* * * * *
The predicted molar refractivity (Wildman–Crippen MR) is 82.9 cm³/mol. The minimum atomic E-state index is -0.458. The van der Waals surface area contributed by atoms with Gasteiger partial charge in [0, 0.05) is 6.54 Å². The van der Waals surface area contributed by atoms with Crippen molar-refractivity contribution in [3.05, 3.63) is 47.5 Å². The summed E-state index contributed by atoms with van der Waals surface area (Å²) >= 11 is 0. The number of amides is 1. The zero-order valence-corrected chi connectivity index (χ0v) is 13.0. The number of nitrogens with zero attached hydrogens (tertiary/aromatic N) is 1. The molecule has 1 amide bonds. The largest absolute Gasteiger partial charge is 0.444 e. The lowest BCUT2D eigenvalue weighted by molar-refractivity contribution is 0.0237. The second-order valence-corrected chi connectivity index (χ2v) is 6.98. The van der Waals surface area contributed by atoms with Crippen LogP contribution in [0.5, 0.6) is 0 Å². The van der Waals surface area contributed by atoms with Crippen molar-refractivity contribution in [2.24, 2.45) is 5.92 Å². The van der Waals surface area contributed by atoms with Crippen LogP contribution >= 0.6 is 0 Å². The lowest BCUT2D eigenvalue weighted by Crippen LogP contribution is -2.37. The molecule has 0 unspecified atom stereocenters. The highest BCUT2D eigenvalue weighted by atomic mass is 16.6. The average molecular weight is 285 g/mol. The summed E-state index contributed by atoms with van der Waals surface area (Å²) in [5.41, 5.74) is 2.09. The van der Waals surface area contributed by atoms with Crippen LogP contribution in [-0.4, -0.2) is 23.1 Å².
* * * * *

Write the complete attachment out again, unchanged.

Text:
The predicted molar refractivity (Wildman–Crippen MR) is 82.9 cm³/mol. The minimum atomic E-state index is -0.458. The van der Waals surface area contributed by atoms with Gasteiger partial charge in [0, 0.05) is 6.54 Å². The van der Waals surface area contributed by atoms with Crippen molar-refractivity contribution in [3.05, 3.63) is 47.5 Å². The summed E-state index contributed by atoms with van der Waals surface area (Å²) >= 11 is 0. The number of amides is 1. The zero-order valence-corrected chi connectivity index (χ0v) is 13.0. The number of nitrogens with zero attached hydrogens (tertiary/aromatic N) is 1. The molecule has 1 amide bonds. The largest absolute Gasteiger partial charge is 0.444 e. The lowest BCUT2D eigenvalue weighted by molar-refractivity contribution is 0.0237. The second-order valence-corrected chi connectivity index (χ2v) is 6.98. The van der Waals surface area contributed by atoms with Crippen LogP contribution in [0.5, 0.6) is 0 Å². The van der Waals surface area contributed by atoms with Crippen molar-refractivity contribution in [2.24, 2.45) is 5.92 Å². The van der Waals surface area contributed by atoms with Crippen LogP contribution >= 0.6 is 0 Å². The lowest BCUT2D eigenvalue weighted by Crippen LogP contribution is -2.37. The molecule has 0 unspecified atom stereocenters. The highest BCUT2D eigenvalue weighted by atomic mass is 16.6. The average molecular weight is 285 g/mol. The summed E-state index contributed by atoms with van der Waals surface area (Å²) in [5.41, 5.74) is 2.09. The van der Waals surface area contributed by atoms with Crippen LogP contribution in [-0.4, -0.2) is 23.1 Å².